DDN Q&A: Skills

If you were wondering why skills were largely jettisoned in the most recent playtest packet, I guess it is to...streamline the game? If you were also wondering why lores were kept (and the bonus drastically inflated), it is because a lot of the players apparently missed being able to be an expert in a field of knowledge...?


I am serious: they kept asking what their characters would know, so the solution was to give them a non-scaling bonus to a couple of checks, which at
a whopping +10 is less of a bonus, and more of a guarantee, so I guess it
accomplishes their mission of streamlining the game since players will not even
need to ask.

You know what I miss? Being able to make meaningful decisions when building my character. 4th Edition gave us more control, especially since you could pick up training in any skill by using Skill Training or most multiclass feats. So if you wanted to, you could easily have a fighter that knew some stuff about magic, or was at least competent in social situations. Want your illusionist to be good at lying and sneaking? An easy two feats, at least one of which might give you something else like Sneak Attack.

As refreshing as this was, 5th Edition made it even better...for while anyway: you got to pick any four skills you wanted. No feats, no variant class features, anything goes. With this Josh was able to easily make a thug-type wizard that could intimidate people and sneak around pretty well. Given the lack of choices elsewhere in the bigger picture it was not much, but it was something. Now? Aside from spell selection he is virtually identical to every other evoker out there.

Personally I think that most groups want skills in some capacity. It is not like most of them are terribly complicated. Well, maybe when you are trying to jump; I can never remember the formula for that. Anyway, basic rules for skills should be the default. If you do not want them, then a sidebar or module can give you guidelines on how to adjust DCs. Same thing if you want more elaborate skills, or other ways to use them.


  1. I think we've got a bit of a feedback loop going here. People who like more rules-heavy games like 3e/4e are tuning out of the playtest because the playtest isn't their style of play. DDN may one day become their style when all of the optional rules are added, but until then it's not so much fun. So more of the feedback is coming from rules-lite players and the game is following their wishes. They don't need skills, so skills get thrown out.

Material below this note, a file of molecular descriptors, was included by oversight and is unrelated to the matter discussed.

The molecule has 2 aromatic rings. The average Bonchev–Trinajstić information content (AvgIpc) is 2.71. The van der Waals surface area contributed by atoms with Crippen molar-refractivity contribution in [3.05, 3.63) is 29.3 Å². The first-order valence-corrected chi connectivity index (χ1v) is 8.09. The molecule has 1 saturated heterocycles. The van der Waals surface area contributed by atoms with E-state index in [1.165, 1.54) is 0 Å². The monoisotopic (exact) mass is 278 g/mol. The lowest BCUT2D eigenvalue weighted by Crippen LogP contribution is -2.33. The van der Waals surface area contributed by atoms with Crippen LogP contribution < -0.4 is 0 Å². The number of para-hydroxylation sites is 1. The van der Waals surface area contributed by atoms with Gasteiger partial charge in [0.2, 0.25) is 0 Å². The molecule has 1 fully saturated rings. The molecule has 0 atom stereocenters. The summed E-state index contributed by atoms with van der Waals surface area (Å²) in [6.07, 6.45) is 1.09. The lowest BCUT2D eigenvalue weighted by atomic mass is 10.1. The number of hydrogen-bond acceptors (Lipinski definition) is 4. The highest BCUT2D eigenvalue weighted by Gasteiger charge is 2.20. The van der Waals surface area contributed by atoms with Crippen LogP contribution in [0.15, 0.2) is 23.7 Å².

I just question if enough optional rules can be added to make it appealing to the rules-heavy customers while still having it play well. I can see the systems requiring a lot of futzing - changing DC's, changing monsters.

  2. Yeah, I am seriously considering just not changing the skill system for my ongoing playtest campaign. I am reasonably confident that my players would do me a terrible violence if I tried to remove those rules.

    In addition to the previous skill rules, I've added in training in additional skills as a kind of reward, and my players seem to really like that.

  3. Using skills as an alternative reward is interesting. I'll look into that.

  4. You guys are missing the point. They are trying to build a game that's easier to learn and teach. They have succeeded. That was what the last Playtest was about. Adding in the missing pieces from there is easy.

    What's challenging is making it so that the simple characters (run by my 9- & 8-yr-old, respectively)can play in the same game as my complex ones, like the ones I personally want to make.

    Think of it in 4e terms: they just released the "Essentials" version of D D Next. Which, honestly, is what they should have done with 4e. Now they need to release the bit with the complete set of choices.

  5. Dungeon World, Numenera, and 13th Age are pretty simple but still let you make decisions. Even martial classes out of Essentials could still make decisions, even if you did not count skills or feats.

    My complaint is that at its most basic level there are not enough decisions to be made, and my argument is that the game can still allow for some while being keeping things simple.


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